There is no division here between study and activism. As Andaiye has noted, “[Walter Rodney] wrote everywhere – in the car if he wasn’t driving, standing on the street corner, on the stelling waiting to board the Berbice ferry, waiting for public meetings to begin in Linden, on the Corentyne, in Leonora, in Berbice, often surrounded by the people – he wrote everywhere.” He was invested in careful research, not for the sake of study but to understand the movement of history and the possibilities for change. As he noted in ‘Walter Rodney Speaks: The Making of an African Intellectual’: “In the new society that we expect to build, we will need to understand that we must develop our own commitment to study, to scholarship, to art, to whatever we’re doing, to take it extremely seriously…We must confront an older order with a new discipline, with a new mental and intellectual discipline, with new habits of work etc…yes we must have our work ethic and it’s a very important ongoing factor, provided we don’t take ourselves too seriously, or take the system seriously, provided we move towards understanding that we’re working seriously to establish an alternative, as distinct from working seriously to participate in the system.”
People say that ‘book sense and common sense are two different sense.’ For Walter Rodney, there was no interest in placing the intellectual or scholar on a pedestal. In one of his pamphlets, “The Birth of the Guyanese Working Class and the First Sugar Strikes 1840/41 and 1847,” in which he talked about the post-emancipation decision by formerly enslaved African-Guyanese to withdraw children from estate labour and to emphasise the need for them to go to school against the imperatives of the plantation, the moral of the story is about accountability to community, and recognizing the sacrifices of those whose collective labours make such changes possible.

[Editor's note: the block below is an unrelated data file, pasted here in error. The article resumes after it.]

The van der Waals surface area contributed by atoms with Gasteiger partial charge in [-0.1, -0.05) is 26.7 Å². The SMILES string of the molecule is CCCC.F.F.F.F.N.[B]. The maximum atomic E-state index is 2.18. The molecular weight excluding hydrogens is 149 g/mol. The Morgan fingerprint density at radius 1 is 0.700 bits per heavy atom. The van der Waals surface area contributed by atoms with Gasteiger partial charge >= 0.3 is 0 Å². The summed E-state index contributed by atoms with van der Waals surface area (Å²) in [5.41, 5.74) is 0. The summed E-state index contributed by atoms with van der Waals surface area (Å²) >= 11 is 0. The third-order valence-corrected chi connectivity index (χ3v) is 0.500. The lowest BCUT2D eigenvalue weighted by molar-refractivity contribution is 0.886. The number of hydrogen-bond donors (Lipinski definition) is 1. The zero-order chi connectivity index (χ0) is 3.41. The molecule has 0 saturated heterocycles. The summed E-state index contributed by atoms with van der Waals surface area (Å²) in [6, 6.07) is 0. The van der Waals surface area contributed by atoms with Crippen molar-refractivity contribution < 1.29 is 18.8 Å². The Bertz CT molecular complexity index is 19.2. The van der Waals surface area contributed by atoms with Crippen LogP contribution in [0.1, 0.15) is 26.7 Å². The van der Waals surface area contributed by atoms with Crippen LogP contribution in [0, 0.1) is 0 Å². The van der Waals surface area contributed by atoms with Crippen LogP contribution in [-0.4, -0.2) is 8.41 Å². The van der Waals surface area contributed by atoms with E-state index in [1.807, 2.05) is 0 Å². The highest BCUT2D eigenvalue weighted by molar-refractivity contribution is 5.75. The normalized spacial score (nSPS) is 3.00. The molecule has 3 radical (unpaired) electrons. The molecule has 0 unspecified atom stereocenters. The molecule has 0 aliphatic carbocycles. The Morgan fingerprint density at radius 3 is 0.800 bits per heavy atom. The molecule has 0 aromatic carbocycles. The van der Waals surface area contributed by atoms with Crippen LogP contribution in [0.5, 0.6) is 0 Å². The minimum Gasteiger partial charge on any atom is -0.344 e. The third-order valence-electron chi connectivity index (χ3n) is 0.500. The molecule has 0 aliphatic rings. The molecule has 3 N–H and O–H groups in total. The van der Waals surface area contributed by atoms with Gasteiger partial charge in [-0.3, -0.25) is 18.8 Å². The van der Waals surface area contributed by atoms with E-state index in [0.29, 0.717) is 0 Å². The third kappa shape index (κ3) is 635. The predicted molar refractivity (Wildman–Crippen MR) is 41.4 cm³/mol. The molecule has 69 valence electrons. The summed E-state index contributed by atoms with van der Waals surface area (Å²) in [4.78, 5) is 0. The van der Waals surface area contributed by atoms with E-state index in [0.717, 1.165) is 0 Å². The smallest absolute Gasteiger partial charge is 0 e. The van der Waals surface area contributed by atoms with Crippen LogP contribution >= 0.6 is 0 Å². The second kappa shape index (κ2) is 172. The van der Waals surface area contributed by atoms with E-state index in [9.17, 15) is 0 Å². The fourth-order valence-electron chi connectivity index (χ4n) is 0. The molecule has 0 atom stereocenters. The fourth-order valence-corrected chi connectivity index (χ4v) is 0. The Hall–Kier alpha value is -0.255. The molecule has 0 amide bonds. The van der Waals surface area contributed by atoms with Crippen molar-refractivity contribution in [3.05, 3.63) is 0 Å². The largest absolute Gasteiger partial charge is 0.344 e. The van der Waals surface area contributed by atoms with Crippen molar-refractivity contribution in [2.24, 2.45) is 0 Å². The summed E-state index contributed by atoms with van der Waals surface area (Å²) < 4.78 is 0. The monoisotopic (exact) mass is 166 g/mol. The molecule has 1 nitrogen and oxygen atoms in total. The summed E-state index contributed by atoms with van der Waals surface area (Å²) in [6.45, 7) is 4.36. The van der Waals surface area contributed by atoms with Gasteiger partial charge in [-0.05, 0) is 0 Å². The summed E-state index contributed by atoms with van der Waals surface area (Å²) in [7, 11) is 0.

About getting an education not just to lift up yourself but the whole of the community. In several of his writings he emphasizes how much of his education began when he was a child accompanying his elders to PPP political meetings in the anti-colonial period and handing out booklets to households. The everyday experiences that surrounded him were his classroom and his inspiration. And it was his observation and study of history that allowed him to insist that, “I feel that I had a grasp and a confidence that our people have the capacity to deal with their own situation, and that has not changed in me since.”
Building on and organizing that capacity is what is key to change, and what made Walter Rodney such a threat to the powers that be. In 1968, Rodney was just about one year into a teaching contract in the History Department of the University of the West Indies Mona Campus. His position that “the black intellectual, the black academic must attach themselves to the activity of the black masses,” meant that he did not restrict his teaching and learning to the rarefied confines of the university. He would go to reason – ground – anywhere where people wanted to meet: street corners, inner-city communities, with Rastafarians, with unemployed youth. He travelled to Montreal in October to attend the Congress of Black Writers, where he presented on ‘African History in the Service of Black Revolution,’ and Robert Hill (his colleague and friend and currently Editor in Chief of the Marcus Garvey and United Negro Improvement Association Papers) would present a paper written jointly by himself and Rodney, ‘Statement on the Jamaican Situation’ that condemned the new leaders of a recently independent Jamaica as defenders of a status quo that kept the majority African population on the island in a state of misery.